Changing the World with 'Fury' and Art

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Back in the 1980s, at the height of the AIDS crisis, a series of posters and billboards appeared with the words "DON'T SHARE" in red letters above an image of a syringe. A direct, simple, and most likely effective message discouraging intravenous drug users from sharing needles, the campaign was also, for me, a very potent expression of the Reagan "revolution." Alongside "just say no," the Reagan administration's own big slogan at the time, "don’t share" communicated a double message, one that applied directly to a particular situation and another that tapped into the era's zeitgeist, followed by the much more direct "greed is good" a few years later. While it was important to remain self-contained (at least where body fluids were concerned), sharing was actually the only effective way to combat the mysterious and deadly health epidemic that was AIDS. The community -- under attack -- pooled resources to both care for the sick and dying and to act up, fight back and force the government into action.

Antonino D'Ambrosio's new film, Let Fury Have the Hour begins in the 1980s, quickly outlining how the "insane individualism" that Ronald Reagan and Margaret Thatcher worked so hard to normalize transformed citizens -- with rights and responsibilities -- into consumers whose only purpose was to shop. This ideology came to its fullest expression with the recent financial meltdown, the rise of the Tea Party, ongoing arguments over debt ceilings and fiscal cliffs and in much of the rhetoric Mitt Romney used during his failed 2012 bid for the presidency.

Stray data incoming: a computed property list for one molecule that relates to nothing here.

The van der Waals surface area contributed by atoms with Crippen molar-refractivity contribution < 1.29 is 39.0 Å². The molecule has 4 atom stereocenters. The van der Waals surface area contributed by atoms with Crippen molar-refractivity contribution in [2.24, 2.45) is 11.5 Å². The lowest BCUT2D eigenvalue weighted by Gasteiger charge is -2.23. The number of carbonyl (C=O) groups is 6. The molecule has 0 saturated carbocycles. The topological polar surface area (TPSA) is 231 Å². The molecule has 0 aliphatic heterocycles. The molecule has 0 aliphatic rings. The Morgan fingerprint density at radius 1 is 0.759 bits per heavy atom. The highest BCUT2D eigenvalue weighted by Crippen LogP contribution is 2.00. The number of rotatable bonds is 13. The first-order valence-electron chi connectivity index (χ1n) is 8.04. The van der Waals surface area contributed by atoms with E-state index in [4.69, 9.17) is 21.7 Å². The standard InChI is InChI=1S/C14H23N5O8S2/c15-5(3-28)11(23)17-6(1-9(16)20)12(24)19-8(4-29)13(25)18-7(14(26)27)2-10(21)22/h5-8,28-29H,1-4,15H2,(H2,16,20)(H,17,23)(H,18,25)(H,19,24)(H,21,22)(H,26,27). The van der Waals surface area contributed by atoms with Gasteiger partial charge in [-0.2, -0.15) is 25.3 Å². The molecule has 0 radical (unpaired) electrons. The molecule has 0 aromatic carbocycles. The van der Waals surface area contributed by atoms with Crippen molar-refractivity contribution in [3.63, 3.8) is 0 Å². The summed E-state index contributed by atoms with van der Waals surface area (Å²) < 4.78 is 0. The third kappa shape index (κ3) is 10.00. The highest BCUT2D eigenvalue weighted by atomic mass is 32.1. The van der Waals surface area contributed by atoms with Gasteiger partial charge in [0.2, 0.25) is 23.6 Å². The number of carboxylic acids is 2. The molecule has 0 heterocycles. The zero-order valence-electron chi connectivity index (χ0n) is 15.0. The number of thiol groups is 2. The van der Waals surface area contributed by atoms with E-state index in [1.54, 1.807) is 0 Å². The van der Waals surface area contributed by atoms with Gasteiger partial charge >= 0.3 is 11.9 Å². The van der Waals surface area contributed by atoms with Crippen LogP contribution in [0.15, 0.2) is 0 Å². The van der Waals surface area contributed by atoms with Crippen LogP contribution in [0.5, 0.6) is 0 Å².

Let Fury Have the Hour is a reaction to struggle that thankfully locates art and artistic expression at the center of the melee. After all, the Reagan revolution coincided with the huge expansion of the art market, which created the impression that art was a luxury good produced for and only available to the elite. By the logic of the art market, the thought that art can change the world is folly. D'Ambrosio's film rebuts this idea by showing how profound change can be inspired by cultural production. His main idea, which he calls "creative response," is "just as an artist has to be able to look at things and see them slightly differently -- see how the sun and the shadows fall -- we have to approach everyday problems creatively." The film portrays artists as world citizens creating works that transcend borders and have the ability to alter perspectives and inspire change.

The star-studded production includes Shephard Fairey, who made the graphics and Wayne Kramer (MC5) who composed original music for the film, which is jam packed with great tunes by The Clash, Public Enemy, Gogol Bordello, Fugazi and more. Let Fury Have the Hour is a dense collage of visuals and voices, including a chorus of musicians -- Chuck D (Public Enemy), Tom Morello (Rage Against the Machine), Ian MacKaye (Fugazi), Billy Bragg and Eugene Hutz -- writers, filmmakers, comedians and activists -- Eve Ensler, John Sayles, Lewis Black, Edwidge Danticat, to name a few. Included in the mix are Bay Area locals Sean Hayes, Tommy Guerrero and Boots Riley (The Coup), but the whole enterprise looks and feels like it came straight out of the East Bay, lefty and somewhat heady Berkeley wisdom feverishly presented with a skateboard punk/found footage film edge.


Though it might seem like progress is incredibly hard fought and slow in coming, especially when we are reminded how long current battles have been joined, D'Ambrosio finds hope in the struggle. He sees artists as heroic figures, able to confront authority and present new ideas, in essence writing, painting or singing into existence the path forward. Historian Steve Duncombe puts it like this, "Culture is a way for us to identify a different way of understanding the world. It opens up the place to imagining… what sort of society we want to live in."

It's good to be reminded now and again that art matters, and to dare to think that artists can and often do join forces and change the world.

Let Fury Have the Hour opens Friday, January 18 and runs through January 25, 2013 at the Balboa Theatre in San Francisco. Discussions with filmmaker Antonino D'Ambrosio and singer Sean Hayes will follow selected screenings opening weekend. For more information, visit